It’s Monday night at my house. The Bachelorette is on, my daughter is blissfully happy, and I’m sitting here all awko-taco trying to make sense of all the uncomfortable feelings I’m having. There’s loud kissing, extended hugging and people reading poems about feelings. The only thing that brings me calm in this moment of internal chaos while watching JoJo extend invitations to the fantasy suite is to think about the possible presentation wisdom we can extrapolate from this very upsetting series of televised events. The great news is that there actually is some!
At its most basic level, The Bachelorette is about editing…which happens to be one of the most important steps in the presentation planning process. Presentation experts agree that two of the biggest mistakes made in presentations are that there is too much detail, and the presentations are too long. As presenters we must thoughtfully edit to ensure only essential information that is tailored to the audience and focused on the goal is included in our presentations. This is can be a challenging task, much like The Bachelorette faces while trying to narrow her field of suitors. And while The Bachelorette is editing done in the context of seeking a romantic relationship, the process (and related emotions) for editing for presentations is much the same.
Let’s go there.
The goal is at the center of all your editing decisions. For JoJo, our bachelorette, the goal is a lasting loving relationship. As JoJo moves from episode to episode through the editing process she is continually evaluating her choices with this goal in mind. As presenters, we should follow this same guideline. If information doesn’t align with our goal, it isn’t a good fit for the presentation. Sometimes it’s tough to come to that decision, especially since you are likely an expert in your topic area, and there is so much fantastic information that could be shared. You can see The Bachelorette grappling with these types of issues as well. Is it cool to be handed a giant stuffed heart by a guy who’s interested in becoming your “Man Crush Monday”? Well maybe, but does JoJo see a real future with this guy? Probably not, and so he must go.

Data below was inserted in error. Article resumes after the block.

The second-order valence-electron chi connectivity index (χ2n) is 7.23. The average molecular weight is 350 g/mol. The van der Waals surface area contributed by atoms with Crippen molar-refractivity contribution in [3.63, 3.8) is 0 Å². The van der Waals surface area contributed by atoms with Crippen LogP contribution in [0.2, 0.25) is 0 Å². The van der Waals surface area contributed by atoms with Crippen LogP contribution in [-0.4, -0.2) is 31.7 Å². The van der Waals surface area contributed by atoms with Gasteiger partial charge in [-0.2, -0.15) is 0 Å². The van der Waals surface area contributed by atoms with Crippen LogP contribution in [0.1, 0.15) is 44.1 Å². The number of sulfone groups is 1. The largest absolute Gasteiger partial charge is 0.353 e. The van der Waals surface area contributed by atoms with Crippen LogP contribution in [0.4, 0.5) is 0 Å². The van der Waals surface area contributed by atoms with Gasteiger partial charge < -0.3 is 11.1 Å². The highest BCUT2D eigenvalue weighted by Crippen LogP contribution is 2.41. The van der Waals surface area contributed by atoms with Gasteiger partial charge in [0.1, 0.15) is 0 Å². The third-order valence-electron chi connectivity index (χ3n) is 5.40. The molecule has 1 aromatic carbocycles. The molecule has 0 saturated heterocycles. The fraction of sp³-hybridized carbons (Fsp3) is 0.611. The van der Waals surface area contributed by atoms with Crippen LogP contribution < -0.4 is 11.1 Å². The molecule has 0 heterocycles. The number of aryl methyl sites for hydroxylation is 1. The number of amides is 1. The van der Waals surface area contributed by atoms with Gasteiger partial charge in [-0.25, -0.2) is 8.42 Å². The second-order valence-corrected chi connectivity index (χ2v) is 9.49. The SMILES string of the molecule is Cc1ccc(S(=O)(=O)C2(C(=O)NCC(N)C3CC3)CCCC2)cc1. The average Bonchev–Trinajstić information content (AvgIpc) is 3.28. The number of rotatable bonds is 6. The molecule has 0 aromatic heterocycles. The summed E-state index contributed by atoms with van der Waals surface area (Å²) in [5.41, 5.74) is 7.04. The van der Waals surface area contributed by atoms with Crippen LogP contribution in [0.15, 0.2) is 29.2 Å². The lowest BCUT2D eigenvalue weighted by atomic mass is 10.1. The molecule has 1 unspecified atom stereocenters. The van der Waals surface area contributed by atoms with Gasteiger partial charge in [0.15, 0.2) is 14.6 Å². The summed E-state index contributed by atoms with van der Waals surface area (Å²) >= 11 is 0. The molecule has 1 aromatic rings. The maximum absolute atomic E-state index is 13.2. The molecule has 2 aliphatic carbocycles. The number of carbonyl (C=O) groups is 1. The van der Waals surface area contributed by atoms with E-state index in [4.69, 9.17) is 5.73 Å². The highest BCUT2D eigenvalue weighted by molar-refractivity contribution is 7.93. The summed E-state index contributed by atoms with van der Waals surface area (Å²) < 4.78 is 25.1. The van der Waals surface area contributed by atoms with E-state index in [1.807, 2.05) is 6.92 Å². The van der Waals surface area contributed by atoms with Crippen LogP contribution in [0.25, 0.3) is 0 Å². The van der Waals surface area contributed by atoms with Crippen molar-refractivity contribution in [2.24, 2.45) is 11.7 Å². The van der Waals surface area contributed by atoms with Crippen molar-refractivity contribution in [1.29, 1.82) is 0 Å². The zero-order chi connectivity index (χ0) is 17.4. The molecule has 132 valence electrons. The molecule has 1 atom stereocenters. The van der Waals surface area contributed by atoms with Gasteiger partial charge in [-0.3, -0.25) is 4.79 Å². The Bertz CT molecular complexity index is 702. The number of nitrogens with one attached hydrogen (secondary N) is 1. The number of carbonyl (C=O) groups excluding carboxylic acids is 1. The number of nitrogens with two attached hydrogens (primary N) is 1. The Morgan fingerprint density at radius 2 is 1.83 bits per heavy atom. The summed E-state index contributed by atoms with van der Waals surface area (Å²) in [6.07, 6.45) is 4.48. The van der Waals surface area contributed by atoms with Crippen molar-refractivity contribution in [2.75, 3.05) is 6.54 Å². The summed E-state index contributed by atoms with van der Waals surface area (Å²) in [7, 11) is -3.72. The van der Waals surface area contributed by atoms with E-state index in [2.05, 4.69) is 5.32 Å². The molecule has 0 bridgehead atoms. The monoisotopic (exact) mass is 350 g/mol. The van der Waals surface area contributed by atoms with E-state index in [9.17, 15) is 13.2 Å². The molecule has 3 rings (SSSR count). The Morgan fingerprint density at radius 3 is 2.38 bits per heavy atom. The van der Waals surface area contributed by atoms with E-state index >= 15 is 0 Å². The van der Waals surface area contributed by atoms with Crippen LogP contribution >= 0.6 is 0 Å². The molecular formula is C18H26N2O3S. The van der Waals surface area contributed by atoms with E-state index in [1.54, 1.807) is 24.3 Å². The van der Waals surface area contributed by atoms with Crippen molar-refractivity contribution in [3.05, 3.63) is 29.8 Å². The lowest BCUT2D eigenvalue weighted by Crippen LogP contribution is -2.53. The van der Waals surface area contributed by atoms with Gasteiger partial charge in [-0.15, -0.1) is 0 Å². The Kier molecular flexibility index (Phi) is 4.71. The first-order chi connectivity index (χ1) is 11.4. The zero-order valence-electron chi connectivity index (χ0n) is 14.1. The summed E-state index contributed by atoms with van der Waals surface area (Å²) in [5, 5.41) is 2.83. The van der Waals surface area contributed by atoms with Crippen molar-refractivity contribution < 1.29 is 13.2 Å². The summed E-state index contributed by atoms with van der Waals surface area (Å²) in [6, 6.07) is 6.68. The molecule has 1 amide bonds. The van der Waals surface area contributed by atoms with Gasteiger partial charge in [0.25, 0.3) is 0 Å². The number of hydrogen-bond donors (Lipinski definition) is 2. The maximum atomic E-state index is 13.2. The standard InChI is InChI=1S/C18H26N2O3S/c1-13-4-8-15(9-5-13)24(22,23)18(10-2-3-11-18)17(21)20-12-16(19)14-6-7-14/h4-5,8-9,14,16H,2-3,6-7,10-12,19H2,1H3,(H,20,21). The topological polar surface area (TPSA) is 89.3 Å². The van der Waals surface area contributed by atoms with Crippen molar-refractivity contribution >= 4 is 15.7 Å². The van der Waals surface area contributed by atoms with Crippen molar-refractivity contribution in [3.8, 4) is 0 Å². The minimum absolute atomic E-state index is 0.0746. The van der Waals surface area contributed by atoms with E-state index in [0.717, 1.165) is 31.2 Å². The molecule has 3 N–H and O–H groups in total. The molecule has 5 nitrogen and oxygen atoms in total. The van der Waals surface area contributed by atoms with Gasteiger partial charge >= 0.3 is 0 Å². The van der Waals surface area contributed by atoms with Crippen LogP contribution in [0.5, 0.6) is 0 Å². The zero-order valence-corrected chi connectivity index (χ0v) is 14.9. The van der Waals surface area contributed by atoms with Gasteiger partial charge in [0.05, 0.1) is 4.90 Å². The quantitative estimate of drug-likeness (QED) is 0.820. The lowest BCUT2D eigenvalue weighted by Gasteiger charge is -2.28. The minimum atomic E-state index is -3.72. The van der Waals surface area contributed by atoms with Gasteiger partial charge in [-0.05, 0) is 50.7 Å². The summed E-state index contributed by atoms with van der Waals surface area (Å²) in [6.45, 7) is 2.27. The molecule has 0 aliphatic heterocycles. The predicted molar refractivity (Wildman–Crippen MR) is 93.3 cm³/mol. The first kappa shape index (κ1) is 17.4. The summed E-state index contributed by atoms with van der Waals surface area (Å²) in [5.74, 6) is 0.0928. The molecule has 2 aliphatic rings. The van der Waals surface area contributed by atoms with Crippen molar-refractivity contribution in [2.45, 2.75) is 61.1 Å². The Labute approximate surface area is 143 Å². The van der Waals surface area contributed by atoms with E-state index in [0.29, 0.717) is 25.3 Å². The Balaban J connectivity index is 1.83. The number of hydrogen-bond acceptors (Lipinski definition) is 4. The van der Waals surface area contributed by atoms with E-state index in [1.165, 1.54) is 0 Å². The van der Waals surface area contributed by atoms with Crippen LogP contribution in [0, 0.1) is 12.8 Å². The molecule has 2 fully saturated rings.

It’s easy in the beginning. I begin my presentation planning process by brainstorming as many ideas as possible that relate to my topic.
After that initial mind-mapping exercise, I find it’s fairly easy to eliminate some of the ideas that won’t logically help me achieve my goal. It’s the same story for the bachelorette. In the beginning she has a large number of potential bachelors to choose from, and a certain percentage are easy to rule out because they clearly don’t line up with her goal in any way. Some aren’t there for the “right reasons”, some she just doesn’t feel a connection with, and a couple are just downright weirdos. Santa Claus guy? Just, no.